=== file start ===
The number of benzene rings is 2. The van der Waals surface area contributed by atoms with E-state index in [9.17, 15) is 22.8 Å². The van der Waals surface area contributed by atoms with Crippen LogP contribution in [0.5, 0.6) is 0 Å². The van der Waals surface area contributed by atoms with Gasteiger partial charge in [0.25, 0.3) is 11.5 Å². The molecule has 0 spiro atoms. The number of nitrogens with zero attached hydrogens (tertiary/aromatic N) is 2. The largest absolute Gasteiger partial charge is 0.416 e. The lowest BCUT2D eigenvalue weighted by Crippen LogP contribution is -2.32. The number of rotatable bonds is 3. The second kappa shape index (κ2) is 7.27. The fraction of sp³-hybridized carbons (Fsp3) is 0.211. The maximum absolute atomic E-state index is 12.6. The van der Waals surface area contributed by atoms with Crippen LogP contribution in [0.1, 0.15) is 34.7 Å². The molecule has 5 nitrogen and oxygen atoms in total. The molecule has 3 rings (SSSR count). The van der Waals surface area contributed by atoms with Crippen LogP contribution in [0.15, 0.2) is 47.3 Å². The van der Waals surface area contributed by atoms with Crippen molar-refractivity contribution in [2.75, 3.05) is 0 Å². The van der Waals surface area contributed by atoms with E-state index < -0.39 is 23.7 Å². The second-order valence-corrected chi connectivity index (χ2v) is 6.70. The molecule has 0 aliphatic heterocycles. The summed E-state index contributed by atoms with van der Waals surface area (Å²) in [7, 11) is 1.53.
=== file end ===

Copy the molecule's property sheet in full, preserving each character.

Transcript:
The number of benzene rings is 2. The van der Waals surface area contributed by atoms with E-state index in [9.17, 15) is 22.8 Å². The van der Waals surface area contributed by atoms with Crippen LogP contribution in [0.5, 0.6) is 0 Å². The van der Waals surface area contributed by atoms with Gasteiger partial charge in [0.25, 0.3) is 11.5 Å². The molecule has 0 spiro atoms. The number of nitrogens with zero attached hydrogens (tertiary/aromatic N) is 2. The largest absolute Gasteiger partial charge is 0.416 e. The lowest BCUT2D eigenvalue weighted by Crippen LogP contribution is -2.32. The number of rotatable bonds is 3. The second kappa shape index (κ2) is 7.27. The fraction of sp³-hybridized carbons (Fsp3) is 0.211. The maximum absolute atomic E-state index is 12.6. The van der Waals surface area contributed by atoms with Crippen LogP contribution in [0.1, 0.15) is 34.7 Å². The molecule has 5 nitrogen and oxygen atoms in total. The molecule has 3 rings (SSSR count). The van der Waals surface area contributed by atoms with Crippen LogP contribution in [0.15, 0.2) is 47.3 Å². The van der Waals surface area contributed by atoms with Crippen molar-refractivity contribution in [2.75, 3.05) is 0 Å². The van der Waals surface area contributed by atoms with E-state index < -0.39 is 23.7 Å². The second-order valence-corrected chi connectivity index (χ2v) is 6.70. The molecule has 0 aliphatic heterocycles. The summed E-state index contributed by atoms with van der Waals surface area (Å²) in [7, 11) is 1.53.